The 12-nation Organization of Petroleum Exporting Countries will decide on output levels at a meeting in Vienna on November 27, amid anxiety over lower oil prices that have slashed the cartel's revenues.
By Friday on London's Intercontinental Exchange, Brent North Sea crude for delivery in December slid to $85.36 a barrel from $86.03 one week earlier.
On the New York Mercantile Exchange, West Texas Intermediate or light sweet crude for December recoiled to $80.18 a barrel compared with $81.38 a week earlier.
Base metals: Base or industrial metal prices mostly rose, boosted by the Bank of Japan's surprise stimulus boost and upbeat Chinese data.
The BoJ announced on Friday it would add up to 20 trillion yen ($182 billion) to its current asset-buying scheme, bringing it to 80 trillion yen annually.
"Nickel and aluminium received a filip from the unexpected monetary stimulus boost from Japan and adding to this a small rise in Chinese manufacturing PMI, the near-term outlook for the sector improved," said Saxo Bank analyst Ole Hansen.
By Friday on the London Metal Exchange, copper for delivery in three months eased to $6,720 a tonne from $6,724 a week earlier.
Three-month aluminium rose to $2,031.50 a tonne from $1,971.
Three-month lead inched down to $2,014 a tonne from $2,015.
Three-month tin advanced to $19,955 a tonne from $19,427.
Three-month nickel rose to $15,768 a tonne from $15,174.
Three-month zinc increased to $2,313 a tonne from $2,265.25.
Cocoa: Prices hit five-month lows on ample supplies, easing as the Ebola outbreak showed no signs of spreading to key cocoa producers in west Africa.
"It would appear that Ebola is no longer seen as posing such a threat to the West African producer countries of Ivory Coast and Ghana," Commerzbank analysts said.
"So far, there have not been any disruptions to supply. Together, the two countries account for 60 percent of the worldwide cocoa supply.
"Discounting the risk premium for Ebola, there is nothing to see but an amply supplied market."
The cocoa market had soared in September to 3.5-year peaks on worries that Ebola could hit output in Ivory Coast and Ghana. Cocoa is mostly used to produce chocolate.
By Friday on LIFFE, cocoa for delivery in December dropped to $1,933 a tonne from $2,027 a week earlier.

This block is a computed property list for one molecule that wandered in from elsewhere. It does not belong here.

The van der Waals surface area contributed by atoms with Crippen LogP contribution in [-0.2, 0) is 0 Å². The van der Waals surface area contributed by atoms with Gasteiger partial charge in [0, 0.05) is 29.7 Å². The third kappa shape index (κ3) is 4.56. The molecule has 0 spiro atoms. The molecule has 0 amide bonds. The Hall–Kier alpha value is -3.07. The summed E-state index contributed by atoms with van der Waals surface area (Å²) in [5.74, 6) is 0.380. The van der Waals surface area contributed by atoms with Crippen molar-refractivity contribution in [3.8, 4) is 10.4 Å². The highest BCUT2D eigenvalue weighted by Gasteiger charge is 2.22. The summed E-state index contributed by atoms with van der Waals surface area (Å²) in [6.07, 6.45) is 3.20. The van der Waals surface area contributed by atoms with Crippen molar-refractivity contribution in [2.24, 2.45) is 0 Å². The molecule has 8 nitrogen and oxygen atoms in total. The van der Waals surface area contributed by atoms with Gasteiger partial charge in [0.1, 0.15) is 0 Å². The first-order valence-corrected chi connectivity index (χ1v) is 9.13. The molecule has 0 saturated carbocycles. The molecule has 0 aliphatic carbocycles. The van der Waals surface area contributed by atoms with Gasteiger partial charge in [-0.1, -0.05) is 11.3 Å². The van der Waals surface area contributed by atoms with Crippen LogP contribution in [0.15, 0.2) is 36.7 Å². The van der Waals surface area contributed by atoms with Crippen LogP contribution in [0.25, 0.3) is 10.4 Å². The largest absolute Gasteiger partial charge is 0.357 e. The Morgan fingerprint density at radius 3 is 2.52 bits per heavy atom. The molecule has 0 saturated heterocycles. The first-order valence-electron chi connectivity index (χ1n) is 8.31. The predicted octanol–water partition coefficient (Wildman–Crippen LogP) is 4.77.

On the ICE Futures US exchange, cocoa for December recoiled to $2,936 a tonne from $3,114 a week earlier.
Brazilian currency weighs
Sugar: Prices hit one-month lows in London and New York, hit by the struggling real currency in top producer Brazil, but the market finished the week on a mixed note.
"After the re-election of Dilma Rousseff as president of Brazil, the Brazilian real dropped to its lowest level versus the US dollar since December 2008, which ... is weighing on the sugar price," noted Commerzbank analysts.
By Friday on LIFFE, the price of a tonne of white sugar for delivery in March traded at $427.40 compared with $426.30 a week earlier.
On ICE Futures US, the price of unrefined sugar for March dipped to 16.30 US cents a pound from 16.32 US cents a week earlier.
Coffee: Arabica fell to a one-month low of 185.65 US cents on forecasts of more rainy weather in top global producer Brazil, with extra pressure from the weak real currency.
By Friday on ICE Futures US, Arabica for delivery in December dipped to 186.10 US cents a pound from 192.10 cents a week earlier.
On LIFFE, London's futures exchange, Robusta for January rose to $2,032 a tonne from $2,019 a week earlier.
Rubber: Kuala Lumpur rubber prices nudged higher as major producing countries attempt to shore up the market.
The Malaysian Rubber Board's benchmark SMR20 rose to 160.20 US cents a kilo on Friday, up from 159.70 US cents the previous week.